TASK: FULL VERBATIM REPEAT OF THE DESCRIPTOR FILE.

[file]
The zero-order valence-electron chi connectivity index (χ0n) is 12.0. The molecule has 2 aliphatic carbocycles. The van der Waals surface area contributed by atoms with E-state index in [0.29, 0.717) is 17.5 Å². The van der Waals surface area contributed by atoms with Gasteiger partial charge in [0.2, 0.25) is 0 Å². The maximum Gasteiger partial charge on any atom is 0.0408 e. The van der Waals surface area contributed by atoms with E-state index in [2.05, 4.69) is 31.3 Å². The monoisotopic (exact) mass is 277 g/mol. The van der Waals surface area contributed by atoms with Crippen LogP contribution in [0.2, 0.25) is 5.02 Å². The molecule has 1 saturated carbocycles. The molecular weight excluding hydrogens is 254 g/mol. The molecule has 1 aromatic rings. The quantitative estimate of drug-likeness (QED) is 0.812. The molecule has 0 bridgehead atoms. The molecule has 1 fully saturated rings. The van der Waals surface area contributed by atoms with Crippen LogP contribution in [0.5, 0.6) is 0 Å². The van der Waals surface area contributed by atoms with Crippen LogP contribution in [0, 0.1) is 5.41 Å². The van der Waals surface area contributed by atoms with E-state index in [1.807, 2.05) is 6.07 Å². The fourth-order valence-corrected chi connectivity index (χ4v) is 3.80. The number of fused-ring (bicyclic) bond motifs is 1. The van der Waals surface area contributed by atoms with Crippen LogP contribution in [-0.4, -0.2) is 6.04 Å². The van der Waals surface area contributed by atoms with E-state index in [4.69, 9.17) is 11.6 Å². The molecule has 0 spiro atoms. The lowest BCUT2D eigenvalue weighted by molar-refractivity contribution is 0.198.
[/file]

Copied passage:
The zero-order valence-electron chi connectivity index (χ0n) is 12.0. The molecule has 2 aliphatic carbocycles. The van der Waals surface area contributed by atoms with E-state index in [0.29, 0.717) is 17.5 Å². The van der Waals surface area contributed by atoms with Gasteiger partial charge in [0.2, 0.25) is 0 Å². The maximum Gasteiger partial charge on any atom is 0.0408 e. The van der Waals surface area contributed by atoms with E-state index in [2.05, 4.69) is 31.3 Å². The monoisotopic (exact) mass is 277 g/mol. The van der Waals surface area contributed by atoms with Crippen LogP contribution in [0.2, 0.25) is 5.02 Å². The molecule has 1 saturated carbocycles. The molecular weight excluding hydrogens is 254 g/mol. The molecule has 1 aromatic rings. The quantitative estimate of drug-likeness (QED) is 0.812. The molecule has 0 bridgehead atoms. The molecule has 1 fully saturated rings. The van der Waals surface area contributed by atoms with Crippen LogP contribution in [0.5, 0.6) is 0 Å². The van der Waals surface area contributed by atoms with Crippen LogP contribution in [0, 0.1) is 5.41 Å². The van der Waals surface area contributed by atoms with E-state index in [1.807, 2.05) is 6.07 Å². The fourth-order valence-corrected chi connectivity index (χ4v) is 3.80. The number of fused-ring (bicyclic) bond motifs is 1. The van der Waals surface area contributed by atoms with Crippen LogP contribution in [-0.4, -0.2) is 6.04 Å². The van der Waals surface area contributed by atoms with E-state index in [4.69, 9.17) is 11.6 Å². The molecule has 0 spiro atoms. The lowest BCUT2D eigenvalue weighted by molar-refractivity contribution is 0.198.